Regarding the lift with the composite shocks, it really isn't an issue.  Most people have the composite leafs, don't realize it, and install the shock/block lift never knowing otherwise.  I have the composite leafs, did a 2" Eibach lift (Like a billion other people), and keep on trucking with ZERO ill effects.  

 

Best thing you could do is figure out which shock brand has the characteristics you prefer, purchase from that company, and never look back.  You will be amazed at the difference in the ride once you go with a reputable aftermarket shock company (Bilstein, Eibach, King, Fox, etc).

 

To say the longer CV's aren't necessary is just incorrect, ditto with the rear lift block and composite springs. The amount of testing, engineering and designing going in to this by people who are educated specifically in this disciple means they don't include items that aren't necessary just for sh*ts and giggles. They probably found the block supplied caused issues or cracking or something with the composite leafs and not with the steel as the mounting surface materials are different? And the extended travel with the front suspension probably put more wear on the stock CV's and they wouldn't last if used off road and in 4wd often so they added longer ones to make sure they work for 100k miles. If the truck is a pavement princess it probably won't show up as usually if they note something it is found in harsher durability testing; this is especially true if you trade it in every few years for the latest and greatest and don't put many miles on the truck. So no, saying the new CV's aren't necessary and the block is fine might be ok now, but these trucks are very new with minimal miles and years on them and the effects they find in testing aren't going to show up this early...

 

The reason he probably wants to stay with the factory lift (though the aftermarket has some better options in terms or handling and ride) is he wants to guarantee his warranty stays intact. I work for a company that provides warranties and we check for items that alter that performance of the warrantied parts prior to approving and specifically we check for lifts, over sized wheels/tires, tunes and if the vehicle is used for a driving service such as Uber. So a factory supplied lift keeps that intact from GM to be covered where if a ball joint fails with a ready lift kit or Bilstein lift GM won't cover it but the factory lift kit they will.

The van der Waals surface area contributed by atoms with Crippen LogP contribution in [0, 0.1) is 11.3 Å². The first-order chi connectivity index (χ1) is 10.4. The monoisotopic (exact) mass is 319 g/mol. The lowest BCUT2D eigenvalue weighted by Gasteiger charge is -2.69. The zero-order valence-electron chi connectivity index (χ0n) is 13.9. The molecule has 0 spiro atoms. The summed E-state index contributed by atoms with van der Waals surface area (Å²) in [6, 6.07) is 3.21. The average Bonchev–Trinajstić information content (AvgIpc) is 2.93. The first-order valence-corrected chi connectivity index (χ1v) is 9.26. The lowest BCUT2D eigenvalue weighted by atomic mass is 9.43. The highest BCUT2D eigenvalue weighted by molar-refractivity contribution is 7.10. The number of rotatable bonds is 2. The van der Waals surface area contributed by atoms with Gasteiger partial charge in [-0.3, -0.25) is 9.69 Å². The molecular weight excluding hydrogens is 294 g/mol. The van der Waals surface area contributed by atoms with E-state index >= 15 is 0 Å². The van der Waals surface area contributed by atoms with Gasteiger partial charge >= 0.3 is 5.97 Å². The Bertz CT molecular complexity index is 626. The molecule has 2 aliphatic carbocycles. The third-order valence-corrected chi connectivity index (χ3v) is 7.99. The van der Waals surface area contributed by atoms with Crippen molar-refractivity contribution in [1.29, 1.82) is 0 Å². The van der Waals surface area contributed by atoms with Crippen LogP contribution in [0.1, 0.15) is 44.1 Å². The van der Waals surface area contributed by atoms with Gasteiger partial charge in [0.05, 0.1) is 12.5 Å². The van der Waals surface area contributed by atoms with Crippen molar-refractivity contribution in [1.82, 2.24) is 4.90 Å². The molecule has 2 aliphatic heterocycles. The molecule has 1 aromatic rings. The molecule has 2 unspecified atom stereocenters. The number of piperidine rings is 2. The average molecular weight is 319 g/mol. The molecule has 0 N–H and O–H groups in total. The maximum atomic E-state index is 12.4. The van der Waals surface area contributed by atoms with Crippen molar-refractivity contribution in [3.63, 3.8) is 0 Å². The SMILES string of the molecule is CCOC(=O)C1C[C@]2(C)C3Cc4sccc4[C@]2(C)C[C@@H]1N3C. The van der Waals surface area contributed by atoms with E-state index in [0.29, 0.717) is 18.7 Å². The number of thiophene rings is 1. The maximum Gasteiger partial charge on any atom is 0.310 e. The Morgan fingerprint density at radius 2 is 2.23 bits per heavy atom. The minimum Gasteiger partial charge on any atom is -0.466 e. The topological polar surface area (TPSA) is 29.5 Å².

Tyler

Edited by Amcguy1970
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31 minutes ago, Amcguy1970 said:

 

To say the longer CV's aren't necessary is just incorrect, ditto with the rear lift block and composite springs. The amount of testing, engineering and designing going in to this by people who are educated specifically in this disciple means they don't include items that aren't necessary just for sh*ts and giggles. They probably found the block supplied caused issues or cracking or something with the composite leafs and not with the steel as the mounting surface materials are different? And the extended travel with the front suspension probably put more wear on the stock CV's and they wouldn't last if used off road and in 4wd often so they added longer ones to make sure they work for 100k miles. If the truck is a pavement princess it probably won't show up as usually if they note something it is found in harsher durability testing; this is especially true if you trade it in every few years for the latest and greatest and don't put many miles on the truck. So no, saying the new CV's aren't necessary and the block is fine might be ok now, but these trucks are very new with minimal miles and years on them and the effects they find in testing aren't going to show up this early...